Fundamentally this does all come round to identity management. If you think about it, you don’t care where the mail came from, you care that it comes from whom you think sent it. Just a touch of indirection needed. Not where from, but who from. And if that’s a virtual who, than an authenticated virtual who. But “where from” is easier right now.

What constitutes that identity is that the person or entity that sent it is not only who they say they are, but also “acting in role as” or bound by contract to do what they say they can do.

Phishers are exploiting what was intentionally engineered into internet protocols to make them easy and cheap to adopt. Think internet bubble.

They are “bottom fishers” of the Weltanschauung.

Whether we attempt to graft these protective additions like SPF onto an already insecure (but highly popular) system such as SMTP or work from the other direction of being members of some group, like a corporation, commercial walled gardens like AOL or MSN, or a collective identity of a nation state which is the name space where I work, there will be some sort of e-mail convergence as Meng alludes to.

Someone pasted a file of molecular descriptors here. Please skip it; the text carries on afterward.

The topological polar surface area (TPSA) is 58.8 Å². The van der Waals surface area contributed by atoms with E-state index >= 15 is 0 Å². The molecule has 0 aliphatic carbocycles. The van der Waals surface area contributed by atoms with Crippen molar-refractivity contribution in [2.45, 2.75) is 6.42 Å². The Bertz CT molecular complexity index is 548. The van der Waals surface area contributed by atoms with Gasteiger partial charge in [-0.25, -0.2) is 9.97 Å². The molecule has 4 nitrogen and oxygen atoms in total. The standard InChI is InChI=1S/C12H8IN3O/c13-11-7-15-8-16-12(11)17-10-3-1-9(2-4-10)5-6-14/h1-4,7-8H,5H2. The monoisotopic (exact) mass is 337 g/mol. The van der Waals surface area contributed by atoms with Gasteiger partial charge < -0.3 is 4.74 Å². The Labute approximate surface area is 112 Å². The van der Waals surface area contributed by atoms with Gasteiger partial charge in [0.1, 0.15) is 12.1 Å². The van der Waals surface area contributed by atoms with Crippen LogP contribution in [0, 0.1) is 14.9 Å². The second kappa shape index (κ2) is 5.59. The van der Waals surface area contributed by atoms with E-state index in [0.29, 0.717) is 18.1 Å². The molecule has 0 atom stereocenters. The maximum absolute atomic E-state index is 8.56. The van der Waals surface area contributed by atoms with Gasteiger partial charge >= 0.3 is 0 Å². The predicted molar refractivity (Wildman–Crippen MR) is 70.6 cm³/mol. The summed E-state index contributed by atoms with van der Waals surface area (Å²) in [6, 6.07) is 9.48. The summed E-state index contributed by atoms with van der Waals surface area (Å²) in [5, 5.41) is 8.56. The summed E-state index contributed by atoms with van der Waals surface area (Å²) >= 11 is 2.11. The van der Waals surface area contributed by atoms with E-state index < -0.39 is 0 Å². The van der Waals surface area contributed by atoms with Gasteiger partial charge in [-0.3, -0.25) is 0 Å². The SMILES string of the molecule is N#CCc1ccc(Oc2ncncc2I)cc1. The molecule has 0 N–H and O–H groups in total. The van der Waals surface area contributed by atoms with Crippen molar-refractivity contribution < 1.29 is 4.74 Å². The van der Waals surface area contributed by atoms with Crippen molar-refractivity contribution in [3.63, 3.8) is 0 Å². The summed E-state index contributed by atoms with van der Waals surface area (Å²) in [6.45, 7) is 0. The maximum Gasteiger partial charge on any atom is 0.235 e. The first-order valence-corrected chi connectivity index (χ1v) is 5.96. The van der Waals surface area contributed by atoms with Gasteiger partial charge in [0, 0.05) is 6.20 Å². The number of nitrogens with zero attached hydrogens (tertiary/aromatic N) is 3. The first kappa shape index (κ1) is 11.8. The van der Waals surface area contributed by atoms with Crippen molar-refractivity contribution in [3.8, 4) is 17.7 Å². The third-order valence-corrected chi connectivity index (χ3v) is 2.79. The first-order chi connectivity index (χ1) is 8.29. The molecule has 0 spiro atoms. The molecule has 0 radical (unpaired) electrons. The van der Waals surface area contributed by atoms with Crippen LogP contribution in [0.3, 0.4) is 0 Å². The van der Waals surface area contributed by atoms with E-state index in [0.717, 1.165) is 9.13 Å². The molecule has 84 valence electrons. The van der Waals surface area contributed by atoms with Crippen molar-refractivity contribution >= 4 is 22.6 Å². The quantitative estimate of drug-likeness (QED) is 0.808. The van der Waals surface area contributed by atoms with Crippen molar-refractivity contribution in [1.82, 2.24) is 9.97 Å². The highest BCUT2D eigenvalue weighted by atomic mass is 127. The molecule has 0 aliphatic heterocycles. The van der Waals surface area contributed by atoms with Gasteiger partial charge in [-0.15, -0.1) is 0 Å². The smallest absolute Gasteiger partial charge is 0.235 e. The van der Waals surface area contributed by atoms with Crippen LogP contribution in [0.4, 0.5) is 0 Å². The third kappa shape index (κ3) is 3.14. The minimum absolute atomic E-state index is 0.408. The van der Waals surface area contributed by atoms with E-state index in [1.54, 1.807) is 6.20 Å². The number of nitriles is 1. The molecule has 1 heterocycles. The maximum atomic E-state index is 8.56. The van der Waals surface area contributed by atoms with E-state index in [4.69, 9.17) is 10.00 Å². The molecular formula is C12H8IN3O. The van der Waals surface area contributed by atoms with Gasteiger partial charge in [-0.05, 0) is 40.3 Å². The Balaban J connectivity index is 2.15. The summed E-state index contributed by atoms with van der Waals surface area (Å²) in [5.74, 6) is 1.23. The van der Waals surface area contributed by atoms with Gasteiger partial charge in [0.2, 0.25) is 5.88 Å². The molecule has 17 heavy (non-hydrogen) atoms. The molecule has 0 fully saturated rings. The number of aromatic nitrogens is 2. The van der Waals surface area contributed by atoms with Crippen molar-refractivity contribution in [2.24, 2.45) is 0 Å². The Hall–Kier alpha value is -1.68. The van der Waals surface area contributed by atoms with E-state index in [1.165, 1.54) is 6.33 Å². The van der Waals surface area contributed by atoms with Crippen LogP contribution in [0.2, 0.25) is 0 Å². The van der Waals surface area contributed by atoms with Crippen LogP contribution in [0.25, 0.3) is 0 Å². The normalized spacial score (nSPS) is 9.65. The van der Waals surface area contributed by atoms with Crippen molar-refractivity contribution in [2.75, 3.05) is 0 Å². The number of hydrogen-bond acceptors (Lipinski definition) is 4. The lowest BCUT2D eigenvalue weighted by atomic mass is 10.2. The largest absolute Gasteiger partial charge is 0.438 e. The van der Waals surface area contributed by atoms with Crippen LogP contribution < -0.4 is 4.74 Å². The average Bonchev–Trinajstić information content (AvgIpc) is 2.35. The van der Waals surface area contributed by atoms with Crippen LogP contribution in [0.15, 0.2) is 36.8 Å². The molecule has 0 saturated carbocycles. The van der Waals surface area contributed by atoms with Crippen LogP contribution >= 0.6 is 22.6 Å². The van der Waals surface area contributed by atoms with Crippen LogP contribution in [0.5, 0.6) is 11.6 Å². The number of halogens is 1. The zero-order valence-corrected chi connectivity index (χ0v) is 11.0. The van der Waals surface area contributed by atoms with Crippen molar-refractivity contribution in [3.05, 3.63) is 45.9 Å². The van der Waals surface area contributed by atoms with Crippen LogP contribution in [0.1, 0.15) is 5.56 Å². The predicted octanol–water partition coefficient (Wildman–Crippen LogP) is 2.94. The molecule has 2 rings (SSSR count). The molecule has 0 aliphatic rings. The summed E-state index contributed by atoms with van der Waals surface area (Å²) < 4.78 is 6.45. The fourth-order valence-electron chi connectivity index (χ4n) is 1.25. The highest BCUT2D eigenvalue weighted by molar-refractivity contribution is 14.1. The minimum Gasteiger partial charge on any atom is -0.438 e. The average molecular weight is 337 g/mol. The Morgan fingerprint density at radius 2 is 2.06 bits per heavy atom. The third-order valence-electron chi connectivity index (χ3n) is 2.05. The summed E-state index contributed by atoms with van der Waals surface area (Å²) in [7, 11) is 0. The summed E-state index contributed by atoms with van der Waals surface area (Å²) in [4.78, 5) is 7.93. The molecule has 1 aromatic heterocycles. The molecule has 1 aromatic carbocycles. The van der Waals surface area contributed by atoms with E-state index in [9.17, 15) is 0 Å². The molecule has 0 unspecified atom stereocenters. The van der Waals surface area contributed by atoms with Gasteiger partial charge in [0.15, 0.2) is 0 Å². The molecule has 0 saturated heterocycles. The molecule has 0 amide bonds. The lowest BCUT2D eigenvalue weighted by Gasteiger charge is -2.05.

If the result is to balkanize people to use only these walled gardens, defended by Sysadmins, then an essential personal character of edge based communications of the internetwork will have been lost.

The fortress mentality of security is very ‘90s.

What is current is a very po-mo deconstruction of the net to take it back to the personal as well as role based communication where actual relevant connection takes place rather than non-information communication between zombied servers (hosted by clueless end users and going to the same) with broadband connections that is currently occupying a substantial portion of network bandwidth. I don’t have a driveway just so people can dump trash in my front yard.

We are gradually being herded and re-centralized to ISP servers with mail surveillance plug ins, or the relative safety of the corporate domain name and servers. How difficult is it to bring up SMTP? So simple a virus/worm can do it! We don’t need it to be that simple, hence the net is being deconstructed.

If AOL accepts my mail, because I do publish an SPF record, and helps reject mail that does not come from my server to others, that’s a net gain. That’s considerably more fine grained that simply determining that my server has a fixed or dynamic ip address and accepting/rejecting it

Corwin  –  Aug 22, 2004 5:41 PM